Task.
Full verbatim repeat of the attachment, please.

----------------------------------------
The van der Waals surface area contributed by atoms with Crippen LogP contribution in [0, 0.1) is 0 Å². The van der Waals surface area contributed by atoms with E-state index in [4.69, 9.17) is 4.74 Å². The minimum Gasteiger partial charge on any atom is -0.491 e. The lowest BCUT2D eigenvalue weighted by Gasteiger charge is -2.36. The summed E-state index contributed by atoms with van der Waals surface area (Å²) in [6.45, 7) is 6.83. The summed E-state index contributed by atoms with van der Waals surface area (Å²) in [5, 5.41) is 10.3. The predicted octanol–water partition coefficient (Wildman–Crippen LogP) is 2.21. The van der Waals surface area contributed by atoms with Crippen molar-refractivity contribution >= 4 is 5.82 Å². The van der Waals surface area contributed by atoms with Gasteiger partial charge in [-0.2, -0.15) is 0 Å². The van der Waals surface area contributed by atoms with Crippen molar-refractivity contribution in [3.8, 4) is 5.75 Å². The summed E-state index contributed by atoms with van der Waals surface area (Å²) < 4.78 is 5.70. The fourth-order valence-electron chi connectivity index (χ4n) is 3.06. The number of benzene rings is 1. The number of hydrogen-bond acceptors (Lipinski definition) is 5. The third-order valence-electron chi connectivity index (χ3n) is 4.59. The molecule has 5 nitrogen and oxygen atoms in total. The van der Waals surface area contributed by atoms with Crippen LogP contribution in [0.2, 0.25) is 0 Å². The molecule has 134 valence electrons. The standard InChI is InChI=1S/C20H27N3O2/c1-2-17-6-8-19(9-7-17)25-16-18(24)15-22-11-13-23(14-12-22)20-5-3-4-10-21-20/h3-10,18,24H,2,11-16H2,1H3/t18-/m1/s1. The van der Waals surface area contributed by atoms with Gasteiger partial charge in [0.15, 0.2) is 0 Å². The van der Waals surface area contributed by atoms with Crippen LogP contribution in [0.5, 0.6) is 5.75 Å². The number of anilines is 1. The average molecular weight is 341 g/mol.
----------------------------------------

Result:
The van der Waals surface area contributed by atoms with Crippen LogP contribution in [0, 0.1) is 0 Å². The van der Waals surface area contributed by atoms with E-state index in [4.69, 9.17) is 4.74 Å². The minimum Gasteiger partial charge on any atom is -0.491 e. The lowest BCUT2D eigenvalue weighted by Gasteiger charge is -2.36. The summed E-state index contributed by atoms with van der Waals surface area (Å²) in [6.45, 7) is 6.83. The summed E-state index contributed by atoms with van der Waals surface area (Å²) in [5, 5.41) is 10.3. The predicted octanol–water partition coefficient (Wildman–Crippen LogP) is 2.21. The van der Waals surface area contributed by atoms with Crippen molar-refractivity contribution >= 4 is 5.82 Å². The van der Waals surface area contributed by atoms with Gasteiger partial charge in [-0.2, -0.15) is 0 Å². The van der Waals surface area contributed by atoms with Crippen molar-refractivity contribution in [3.8, 4) is 5.75 Å². The summed E-state index contributed by atoms with van der Waals surface area (Å²) < 4.78 is 5.70. The fourth-order valence-electron chi connectivity index (χ4n) is 3.06. The number of benzene rings is 1. The number of hydrogen-bond acceptors (Lipinski definition) is 5. The third-order valence-electron chi connectivity index (χ3n) is 4.59. The molecule has 5 nitrogen and oxygen atoms in total. The van der Waals surface area contributed by atoms with Crippen LogP contribution in [0.2, 0.25) is 0 Å². The molecule has 134 valence electrons. The standard InChI is InChI=1S/C20H27N3O2/c1-2-17-6-8-19(9-7-17)25-16-18(24)15-22-11-13-23(14-12-22)20-5-3-4-10-21-20/h3-10,18,24H,2,11-16H2,1H3/t18-/m1/s1. The van der Waals surface area contributed by atoms with Gasteiger partial charge in [0.15, 0.2) is 0 Å². The van der Waals surface area contributed by atoms with Crippen LogP contribution in [0.5, 0.6) is 5.75 Å². The number of anilines is 1. The average molecular weight is 341 g/mol.